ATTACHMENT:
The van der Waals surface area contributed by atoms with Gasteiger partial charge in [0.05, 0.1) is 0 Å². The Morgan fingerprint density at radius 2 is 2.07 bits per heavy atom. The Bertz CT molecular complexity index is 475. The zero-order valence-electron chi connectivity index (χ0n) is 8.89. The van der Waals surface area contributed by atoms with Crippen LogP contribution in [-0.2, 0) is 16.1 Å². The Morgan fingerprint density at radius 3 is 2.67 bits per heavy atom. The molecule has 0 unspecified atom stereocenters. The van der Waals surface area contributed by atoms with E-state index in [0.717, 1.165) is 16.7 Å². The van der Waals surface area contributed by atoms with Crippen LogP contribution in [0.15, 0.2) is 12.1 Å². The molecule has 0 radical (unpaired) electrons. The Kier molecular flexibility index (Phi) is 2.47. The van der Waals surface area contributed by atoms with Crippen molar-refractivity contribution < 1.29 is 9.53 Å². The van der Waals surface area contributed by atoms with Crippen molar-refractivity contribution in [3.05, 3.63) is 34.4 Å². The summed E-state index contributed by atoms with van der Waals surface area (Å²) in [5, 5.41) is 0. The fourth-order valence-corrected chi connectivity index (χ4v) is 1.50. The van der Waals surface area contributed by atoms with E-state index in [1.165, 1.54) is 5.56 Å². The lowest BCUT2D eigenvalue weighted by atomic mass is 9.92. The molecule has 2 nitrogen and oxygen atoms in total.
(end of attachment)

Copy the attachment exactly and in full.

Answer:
The van der Waals surface area contributed by atoms with Gasteiger partial charge in [0.05, 0.1) is 0 Å². The Morgan fingerprint density at radius 2 is 2.07 bits per heavy atom. The Bertz CT molecular complexity index is 475. The zero-order valence-electron chi connectivity index (χ0n) is 8.89. The van der Waals surface area contributed by atoms with Crippen LogP contribution in [-0.2, 0) is 16.1 Å². The Morgan fingerprint density at radius 3 is 2.67 bits per heavy atom. The molecule has 0 unspecified atom stereocenters. The van der Waals surface area contributed by atoms with E-state index in [0.717, 1.165) is 16.7 Å². The van der Waals surface area contributed by atoms with Crippen LogP contribution in [0.15, 0.2) is 12.1 Å². The molecule has 0 radical (unpaired) electrons. The Kier molecular flexibility index (Phi) is 2.47. The van der Waals surface area contributed by atoms with Crippen molar-refractivity contribution < 1.29 is 9.53 Å². The van der Waals surface area contributed by atoms with Crippen molar-refractivity contribution in [3.05, 3.63) is 34.4 Å². The summed E-state index contributed by atoms with van der Waals surface area (Å²) in [5, 5.41) is 0. The fourth-order valence-corrected chi connectivity index (χ4v) is 1.50. The van der Waals surface area contributed by atoms with E-state index in [1.165, 1.54) is 5.56 Å². The lowest BCUT2D eigenvalue weighted by atomic mass is 9.92. The molecule has 2 nitrogen and oxygen atoms in total.